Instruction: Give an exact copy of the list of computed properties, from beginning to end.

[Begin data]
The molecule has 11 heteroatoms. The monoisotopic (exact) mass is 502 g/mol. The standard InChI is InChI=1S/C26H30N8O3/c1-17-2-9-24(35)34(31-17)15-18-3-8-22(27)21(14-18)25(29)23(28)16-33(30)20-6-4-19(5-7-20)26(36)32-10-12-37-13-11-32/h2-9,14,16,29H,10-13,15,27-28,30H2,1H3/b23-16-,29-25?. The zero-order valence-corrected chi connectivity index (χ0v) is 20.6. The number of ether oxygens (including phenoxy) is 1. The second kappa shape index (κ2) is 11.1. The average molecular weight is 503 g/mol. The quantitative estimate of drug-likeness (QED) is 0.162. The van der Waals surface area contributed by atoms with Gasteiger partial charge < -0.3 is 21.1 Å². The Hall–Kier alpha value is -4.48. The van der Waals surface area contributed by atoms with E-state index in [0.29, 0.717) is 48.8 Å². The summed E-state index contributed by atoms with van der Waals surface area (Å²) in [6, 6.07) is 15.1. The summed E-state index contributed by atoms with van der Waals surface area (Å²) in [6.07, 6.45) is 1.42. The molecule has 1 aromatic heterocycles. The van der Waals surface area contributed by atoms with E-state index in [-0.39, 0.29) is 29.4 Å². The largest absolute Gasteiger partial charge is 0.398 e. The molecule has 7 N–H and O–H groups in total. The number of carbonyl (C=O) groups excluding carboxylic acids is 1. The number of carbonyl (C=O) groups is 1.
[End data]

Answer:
The molecule has 11 heteroatoms. The monoisotopic (exact) mass is 502 g/mol. The standard InChI is InChI=1S/C26H30N8O3/c1-17-2-9-24(35)34(31-17)15-18-3-8-22(27)21(14-18)25(29)23(28)16-33(30)20-6-4-19(5-7-20)26(36)32-10-12-37-13-11-32/h2-9,14,16,29H,10-13,15,27-28,30H2,1H3/b23-16-,29-25?. The zero-order valence-corrected chi connectivity index (χ0v) is 20.6. The number of ether oxygens (including phenoxy) is 1. The second kappa shape index (κ2) is 11.1. The average molecular weight is 503 g/mol. The quantitative estimate of drug-likeness (QED) is 0.162. The van der Waals surface area contributed by atoms with Gasteiger partial charge < -0.3 is 21.1 Å². The Hall–Kier alpha value is -4.48. The van der Waals surface area contributed by atoms with E-state index in [0.29, 0.717) is 48.8 Å². The summed E-state index contributed by atoms with van der Waals surface area (Å²) in [6, 6.07) is 15.1. The summed E-state index contributed by atoms with van der Waals surface area (Å²) in [6.07, 6.45) is 1.42. The molecule has 1 aromatic heterocycles. The van der Waals surface area contributed by atoms with E-state index in [-0.39, 0.29) is 29.4 Å². The largest absolute Gasteiger partial charge is 0.398 e. The molecule has 7 N–H and O–H groups in total. The number of carbonyl (C=O) groups excluding carboxylic acids is 1. The number of carbonyl (C=O) groups is 1.